Do You Still Need That Life Insurance Policy?

As retirees look towards possible longevity issues that could mean they are alive for 20 or 30 years after entering retirement.  The determination of appropriate cash flow and what expenses you still need to pay is vitally important for your future.
Without the support of an experienced estate planning lawyer and financial professional, you could make mistakes in the planning process that could jeopardize your ability to have the funds that you need for your future.  For this reason it is a good idea to sit down and list out all of your current expenses.
To figure out whether what you are paying for still makes sense in the grand scheme of things.  Purchasing a life insurance policy is a common rite of passage for people still in their working years.  This is primarily because there are a number of different needs that much be protected for your family if something were to happen to you suddenly.  What happens after you reach your retirement milestone and are instead looking towards a successful retirement and possibly many more years.
This means proper evaluation of whether or not that life insurance premium you have been paying out of habit is still in your best interest.  A consultation with a knowledgeable estate planning professional and a financial advisor can help to reveal which of these is appropriate and when it may be time to ditch the policy.

Less Costly Options Exist To Afford In-Home Care

While in-home care for elderly parents or other relatives may be a kinder approach than placing them in a nursing facility, it can also be a very pricy proposition.

English: My parents.

(Photo credit: Wikipedia)

A recent article offers some creative approaches to affording this option.
“In general, pay rates in urban areas are higher than in rural communities, and still higher on the east and west coasts than in the central United States,” according to the article. “Costs also depend on whether you’re looking for homemaker services, defined as ‘hands-off’ care, such as cooking, cleaning, running errands, and general companionship, or home health aide services, which include personal care, such as bathing and dressing. A comprehensive 50-state survey of care costs by MetLife found that as of 2011, average hourly rates for home health aides ranged from $16 to $29 across the country, while rates for homemaker aides without medical training ranged from $13 to $24. These rates do not seem to be changing much over time. According to Genworth’s 2012 data analysis, the median rate for in-home care of $18 to $19 an hour nationwide is rising by only 1.15 percent every five years.”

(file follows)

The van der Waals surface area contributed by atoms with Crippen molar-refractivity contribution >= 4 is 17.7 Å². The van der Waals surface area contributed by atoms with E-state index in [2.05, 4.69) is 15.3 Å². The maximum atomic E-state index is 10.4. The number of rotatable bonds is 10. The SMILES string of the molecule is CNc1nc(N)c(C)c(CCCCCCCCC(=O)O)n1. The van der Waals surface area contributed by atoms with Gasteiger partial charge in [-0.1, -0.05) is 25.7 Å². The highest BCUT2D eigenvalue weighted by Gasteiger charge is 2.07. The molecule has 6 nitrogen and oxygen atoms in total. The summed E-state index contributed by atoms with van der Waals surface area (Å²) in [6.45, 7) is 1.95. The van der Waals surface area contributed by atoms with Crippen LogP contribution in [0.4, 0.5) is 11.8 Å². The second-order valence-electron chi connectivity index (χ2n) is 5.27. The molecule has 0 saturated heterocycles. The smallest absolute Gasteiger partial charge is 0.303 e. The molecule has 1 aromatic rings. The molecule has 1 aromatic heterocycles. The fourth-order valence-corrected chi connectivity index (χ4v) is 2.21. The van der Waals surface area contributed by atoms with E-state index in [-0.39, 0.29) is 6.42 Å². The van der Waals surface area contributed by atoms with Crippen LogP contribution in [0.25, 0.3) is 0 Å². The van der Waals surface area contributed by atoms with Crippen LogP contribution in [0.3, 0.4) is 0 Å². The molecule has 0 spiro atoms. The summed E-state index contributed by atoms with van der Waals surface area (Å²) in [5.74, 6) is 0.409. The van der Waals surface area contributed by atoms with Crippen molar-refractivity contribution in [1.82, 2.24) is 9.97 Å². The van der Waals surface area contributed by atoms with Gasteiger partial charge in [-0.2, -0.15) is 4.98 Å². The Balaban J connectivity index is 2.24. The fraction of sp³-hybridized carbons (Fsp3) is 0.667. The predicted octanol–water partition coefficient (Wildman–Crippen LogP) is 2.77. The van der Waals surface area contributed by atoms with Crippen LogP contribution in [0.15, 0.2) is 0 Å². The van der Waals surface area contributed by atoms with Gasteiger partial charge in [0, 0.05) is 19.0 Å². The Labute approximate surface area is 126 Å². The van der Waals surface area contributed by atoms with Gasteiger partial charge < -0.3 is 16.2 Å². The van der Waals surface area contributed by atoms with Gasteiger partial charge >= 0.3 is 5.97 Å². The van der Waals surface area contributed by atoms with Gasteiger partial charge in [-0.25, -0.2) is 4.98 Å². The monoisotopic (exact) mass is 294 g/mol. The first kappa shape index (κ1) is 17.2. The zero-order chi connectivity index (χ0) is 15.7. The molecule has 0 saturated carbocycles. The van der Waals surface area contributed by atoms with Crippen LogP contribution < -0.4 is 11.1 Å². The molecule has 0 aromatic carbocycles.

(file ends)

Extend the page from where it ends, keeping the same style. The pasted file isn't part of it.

Among the advice on making this sort of care more affordable are reversible mortgages, pensions for veterans that may have previously gone untapped and making alterations to life insurance policies no longer needed to care for others.
“The way this works is that your loved one sells the policy back to the issuing agency for 50 to 75 percent of its face value, an amount determined based on the amount of the policy, the monthly premiums, and the policy holder’s age and health,” the article stated. “There may be restrictions; some policies can only be cashed in if the policyholder is terminally ill. But many are quite flexible. And if yours isn’t, there are settlement companies that will buy the policy, also at 50 to 75 percent of face value, then pay the premiums until the policyholder’s death, when the company will collect the benefits.
“If the company that issued the policy won’t cash it in, don’t worry. Your loved one may be able to sell the policy for a ‘life settlement’ or ‘senior settlement.’ In this case the settlement company pays the premiums until the policyholder dies, then receives the benefits that would originally have gone to the policy’s original beneficiaries.”

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